We're not allowed to mention this film at home, or watch it in company, or play the soundtrack - certain people reacted rather badly to the horror and violence that unfolds. But that was what made this film. Like taking all the classic westerns, adding Predator and chucking the whole lot in a blender, Tomahawk was brutal, nasty and nothing short of brilliant.

4) Ghostbusters
It's easy to forget the storm and hysteria that surrounded Ghostbusters - both in the run up, and upon it's release. "No," wailed the fanboys. "Girls can't do this stuff, boys should be doing it. And you can't have a man being pointless eye candy, that's a woman's job." And, to a boy, they were wrong. Ghostbusters is a very, very faithful reimagining of a classic. It has all the references and nods you want. It has the strong leads it demands. And it has more jokes than you can shake a Ghost-catching gizmo at. Simply brilliant.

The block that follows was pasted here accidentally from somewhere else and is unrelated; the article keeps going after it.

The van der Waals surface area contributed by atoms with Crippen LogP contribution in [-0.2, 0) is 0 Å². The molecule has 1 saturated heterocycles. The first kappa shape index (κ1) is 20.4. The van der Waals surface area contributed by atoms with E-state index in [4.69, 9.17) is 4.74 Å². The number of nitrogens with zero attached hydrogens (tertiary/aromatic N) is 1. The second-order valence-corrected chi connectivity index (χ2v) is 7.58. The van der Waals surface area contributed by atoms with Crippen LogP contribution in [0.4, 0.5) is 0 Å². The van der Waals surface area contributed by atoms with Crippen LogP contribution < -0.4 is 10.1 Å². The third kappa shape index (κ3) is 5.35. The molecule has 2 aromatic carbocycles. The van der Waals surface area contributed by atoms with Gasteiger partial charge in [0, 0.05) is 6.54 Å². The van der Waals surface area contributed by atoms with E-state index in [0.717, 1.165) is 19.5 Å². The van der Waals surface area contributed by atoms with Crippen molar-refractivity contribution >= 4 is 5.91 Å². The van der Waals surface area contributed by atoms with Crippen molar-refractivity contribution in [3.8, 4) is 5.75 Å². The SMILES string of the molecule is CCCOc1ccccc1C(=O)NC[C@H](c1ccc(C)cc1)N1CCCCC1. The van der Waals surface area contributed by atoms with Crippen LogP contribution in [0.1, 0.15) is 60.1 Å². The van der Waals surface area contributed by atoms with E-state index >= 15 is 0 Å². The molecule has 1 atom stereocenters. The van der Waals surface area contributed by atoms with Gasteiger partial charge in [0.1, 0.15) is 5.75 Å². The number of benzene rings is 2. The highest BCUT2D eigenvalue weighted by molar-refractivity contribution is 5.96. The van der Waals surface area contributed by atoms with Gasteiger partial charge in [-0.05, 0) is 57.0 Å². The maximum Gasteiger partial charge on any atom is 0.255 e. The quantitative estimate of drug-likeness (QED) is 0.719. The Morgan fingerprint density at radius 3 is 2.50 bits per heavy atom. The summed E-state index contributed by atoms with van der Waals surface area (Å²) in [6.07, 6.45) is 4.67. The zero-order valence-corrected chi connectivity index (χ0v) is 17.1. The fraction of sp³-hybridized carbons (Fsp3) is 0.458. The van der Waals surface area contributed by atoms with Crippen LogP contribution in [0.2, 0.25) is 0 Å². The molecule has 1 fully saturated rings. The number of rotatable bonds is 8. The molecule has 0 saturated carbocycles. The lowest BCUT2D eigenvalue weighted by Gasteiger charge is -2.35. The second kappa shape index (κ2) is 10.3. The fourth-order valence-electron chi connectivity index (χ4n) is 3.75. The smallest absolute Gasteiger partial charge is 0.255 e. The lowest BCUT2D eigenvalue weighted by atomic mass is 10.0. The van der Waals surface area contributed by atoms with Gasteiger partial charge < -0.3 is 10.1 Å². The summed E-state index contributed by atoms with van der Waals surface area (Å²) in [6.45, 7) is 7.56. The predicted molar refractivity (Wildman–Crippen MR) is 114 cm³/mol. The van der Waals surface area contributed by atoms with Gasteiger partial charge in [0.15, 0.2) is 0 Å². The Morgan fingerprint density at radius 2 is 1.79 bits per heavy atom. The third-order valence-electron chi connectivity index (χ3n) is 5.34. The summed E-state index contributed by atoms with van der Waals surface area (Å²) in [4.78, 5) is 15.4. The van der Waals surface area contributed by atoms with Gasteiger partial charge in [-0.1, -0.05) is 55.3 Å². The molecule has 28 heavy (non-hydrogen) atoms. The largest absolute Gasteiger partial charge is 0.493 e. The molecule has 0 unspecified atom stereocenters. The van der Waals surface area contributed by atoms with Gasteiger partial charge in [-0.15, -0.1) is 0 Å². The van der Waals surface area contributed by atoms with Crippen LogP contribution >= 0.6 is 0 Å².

3) Arrival
Some films are too clever for their own good. They try too hard. Then there's Arrival. A very clever film that we still can't quite believe actually got made. There's no car crashes, no explosions, no sex, no linear narrative - the audience actually has to concentrate, pay attention, piece everything together themselves. And it clearly worked, because it's was around for a fair few weeks, proving that if you make a film that is clever and intelligent, people will happily go and see it.

2) Spotlight
The second film in the Top 10 that made us livid this year, Spotlight - which hoovered up many an Oscar - tells the story of sexual abuse in the Catholic church and the ensuing cover-up. Pulling no punches, the film gently and quietly takes your hand and then refuses to let go. Squeezing more firmly as each layer is quietly revealed. No shouting (yes, apart from that bit), no big action scenes, just great, compelling drama.

1) I, Daniel Blake
And so we come to the other film that got our blood boiling. And, in this case, tears flowing. On the face of it, a film about the UK benefit system as told from the side of a claimant doesn't sound all that - but thanks to Ken Loach's gentle direction and Davy Johns' compelling, spellbinding performance, this film had us raving and ranting for weeks afterwards. And still does now. A must-see for absolutely everyone.